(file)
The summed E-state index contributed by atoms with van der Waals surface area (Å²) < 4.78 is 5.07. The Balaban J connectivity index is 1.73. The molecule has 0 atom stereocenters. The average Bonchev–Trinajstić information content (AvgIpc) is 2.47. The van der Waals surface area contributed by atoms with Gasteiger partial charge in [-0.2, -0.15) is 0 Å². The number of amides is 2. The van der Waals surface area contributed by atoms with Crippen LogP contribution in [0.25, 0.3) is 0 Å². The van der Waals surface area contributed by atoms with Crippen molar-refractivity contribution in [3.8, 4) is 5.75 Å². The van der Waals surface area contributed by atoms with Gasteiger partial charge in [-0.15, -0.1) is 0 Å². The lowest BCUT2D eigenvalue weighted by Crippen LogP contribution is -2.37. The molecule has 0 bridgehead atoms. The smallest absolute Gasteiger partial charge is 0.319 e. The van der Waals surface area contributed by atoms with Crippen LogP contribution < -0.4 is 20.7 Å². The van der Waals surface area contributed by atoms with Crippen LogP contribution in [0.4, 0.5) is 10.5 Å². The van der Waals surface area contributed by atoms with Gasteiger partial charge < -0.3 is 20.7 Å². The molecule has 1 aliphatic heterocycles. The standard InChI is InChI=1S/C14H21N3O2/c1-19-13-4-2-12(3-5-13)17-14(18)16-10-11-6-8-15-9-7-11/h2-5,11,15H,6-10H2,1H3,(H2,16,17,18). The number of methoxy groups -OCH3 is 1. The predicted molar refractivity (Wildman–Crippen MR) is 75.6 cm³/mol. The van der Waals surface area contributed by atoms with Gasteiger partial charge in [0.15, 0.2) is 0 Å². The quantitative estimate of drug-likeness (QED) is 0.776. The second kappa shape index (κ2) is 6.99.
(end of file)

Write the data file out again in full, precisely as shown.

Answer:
The summed E-state index contributed by atoms with van der Waals surface area (Å²) < 4.78 is 5.07. The Balaban J connectivity index is 1.73. The molecule has 0 atom stereocenters. The average Bonchev–Trinajstić information content (AvgIpc) is 2.47. The van der Waals surface area contributed by atoms with Gasteiger partial charge in [-0.2, -0.15) is 0 Å². The number of amides is 2. The van der Waals surface area contributed by atoms with Crippen LogP contribution in [0.25, 0.3) is 0 Å². The van der Waals surface area contributed by atoms with Crippen molar-refractivity contribution in [3.8, 4) is 5.75 Å². The van der Waals surface area contributed by atoms with Gasteiger partial charge in [-0.15, -0.1) is 0 Å². The lowest BCUT2D eigenvalue weighted by Crippen LogP contribution is -2.37. The molecule has 0 bridgehead atoms. The smallest absolute Gasteiger partial charge is 0.319 e. The van der Waals surface area contributed by atoms with Crippen LogP contribution < -0.4 is 20.7 Å². The van der Waals surface area contributed by atoms with Crippen LogP contribution in [0.4, 0.5) is 10.5 Å². The van der Waals surface area contributed by atoms with Gasteiger partial charge < -0.3 is 20.7 Å². The molecule has 1 aliphatic heterocycles. The standard InChI is InChI=1S/C14H21N3O2/c1-19-13-4-2-12(3-5-13)17-14(18)16-10-11-6-8-15-9-7-11/h2-5,11,15H,6-10H2,1H3,(H2,16,17,18). The number of methoxy groups -OCH3 is 1. The predicted molar refractivity (Wildman–Crippen MR) is 75.6 cm³/mol. The van der Waals surface area contributed by atoms with Gasteiger partial charge in [0.15, 0.2) is 0 Å². The quantitative estimate of drug-likeness (QED) is 0.776. The second kappa shape index (κ2) is 6.99.